Merrill-Ruckgaber Company v. United States/Opinion of the Court

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Opinion of the Court

United States Supreme Court

241 U.S. 387

Merrill-Ruckgaber Company  v.  United States

 Argued: March 17, 1916. --- Decided: June 5, 1916

The case is in narrow compass. It involves for its solution the construction of a contract, and the rules to guide such construction we need not rehearse. To its words we at first resort, but not to one or a few of them, but to all of them as associated, and as well to the conditions to which they were addressed and intended to provide for. The argument of appellant ignores this rule. As we shall see, it makes one word dominant, controls all others by it, and puts out of view the demands of the physical conditions.

The contract provided that whatever walls would have to be removed and excavations made would have to be done in such manner as not to endanger adjoining property, and that all necessary shoring and underpinning, etc., in connection therewith, had to be done. To this provision there was subsequently added that 'in the case of the building [italics ours] joining the north line of the site the underpinning of the main rear walls must be carried to rock by a method satisfactory to the supervising architect.'

But there were two buildings 'joining the north line of the site,' and appellant selected one as the full measure of its obligation to carry the underpinning to rock, as required by the specifications, giving as a reason, in a communication to the architect's office, that it did not consider that there was any rear wall in No. 25 Pine street, but only a metallic curtain wall.

The architect's office was not impressed with the distinction between walls, and the selection of one building joining the north line of the site, but insisted that the underpinning of the main rear walls of both of the buildings joining such line must be carried to rock by a method satisfactory to the supervising architect. Appellant filed its appeal to the Secretary of the Treasury, who affirmed the action of the architect.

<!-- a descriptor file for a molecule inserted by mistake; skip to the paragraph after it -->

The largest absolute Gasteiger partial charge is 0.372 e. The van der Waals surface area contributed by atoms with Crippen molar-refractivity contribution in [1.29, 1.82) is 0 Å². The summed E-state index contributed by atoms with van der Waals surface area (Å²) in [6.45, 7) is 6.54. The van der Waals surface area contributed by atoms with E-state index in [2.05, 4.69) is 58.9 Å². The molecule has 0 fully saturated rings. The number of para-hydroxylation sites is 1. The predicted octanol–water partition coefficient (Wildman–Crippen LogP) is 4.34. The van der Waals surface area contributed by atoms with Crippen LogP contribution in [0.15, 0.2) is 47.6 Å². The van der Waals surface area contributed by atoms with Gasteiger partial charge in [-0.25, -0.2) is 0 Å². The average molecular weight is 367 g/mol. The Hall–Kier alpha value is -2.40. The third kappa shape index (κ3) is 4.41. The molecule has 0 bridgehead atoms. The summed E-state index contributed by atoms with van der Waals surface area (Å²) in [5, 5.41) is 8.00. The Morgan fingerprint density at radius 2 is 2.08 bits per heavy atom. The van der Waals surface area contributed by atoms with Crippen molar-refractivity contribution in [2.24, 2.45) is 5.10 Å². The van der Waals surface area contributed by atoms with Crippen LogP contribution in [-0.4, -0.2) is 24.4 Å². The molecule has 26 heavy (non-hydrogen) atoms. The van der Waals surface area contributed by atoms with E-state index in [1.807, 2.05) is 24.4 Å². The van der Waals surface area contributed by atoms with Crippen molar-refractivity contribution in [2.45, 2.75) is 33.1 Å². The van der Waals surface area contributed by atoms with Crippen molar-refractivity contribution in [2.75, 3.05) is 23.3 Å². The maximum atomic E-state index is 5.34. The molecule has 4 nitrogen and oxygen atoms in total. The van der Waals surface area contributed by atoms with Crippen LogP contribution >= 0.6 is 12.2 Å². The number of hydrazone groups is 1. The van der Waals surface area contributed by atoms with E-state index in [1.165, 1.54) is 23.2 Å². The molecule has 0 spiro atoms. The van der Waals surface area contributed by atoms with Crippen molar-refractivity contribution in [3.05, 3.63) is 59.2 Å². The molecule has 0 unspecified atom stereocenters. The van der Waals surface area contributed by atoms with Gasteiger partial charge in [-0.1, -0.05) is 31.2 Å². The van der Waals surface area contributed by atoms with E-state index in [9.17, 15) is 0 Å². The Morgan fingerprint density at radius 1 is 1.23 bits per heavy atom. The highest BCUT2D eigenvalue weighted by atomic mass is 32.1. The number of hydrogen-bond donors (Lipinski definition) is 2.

Counsel intimates unfairness on the part of the supervising architect, but there is no just foundation for it; and, besides, there is no attempt to impugn the good faith of the Secretary of the Treasury, who sustained the decision of the architect, and the contract explicitly provides that 'the decision of the supervising architect as to the proper interpretation of the drawings and specifications shall be final.' If we may concede to appellant an ambiguity in the specifications, arising from the use of the singular word 'building,' instead of the plural word 'buildings,' against the material conditions which appellant's officers had inspected and knew of, and against, as well, the other parts of the specifications, which, among other things, call for 'rear walls' instead of a 'rear wall,' seemingly implying two buildings, and not one only, at the utmost it could only be said that there was ground for dispute, and, under the contract, the decision of the architect upon the dispute was final.

Judgment affirmed.

Mr. Justice McReynolds took no part in the consideration or decision of this case.


This work is in the public domain in the United States because it is a work of the United States federal government (see 17 U.S.C. 105).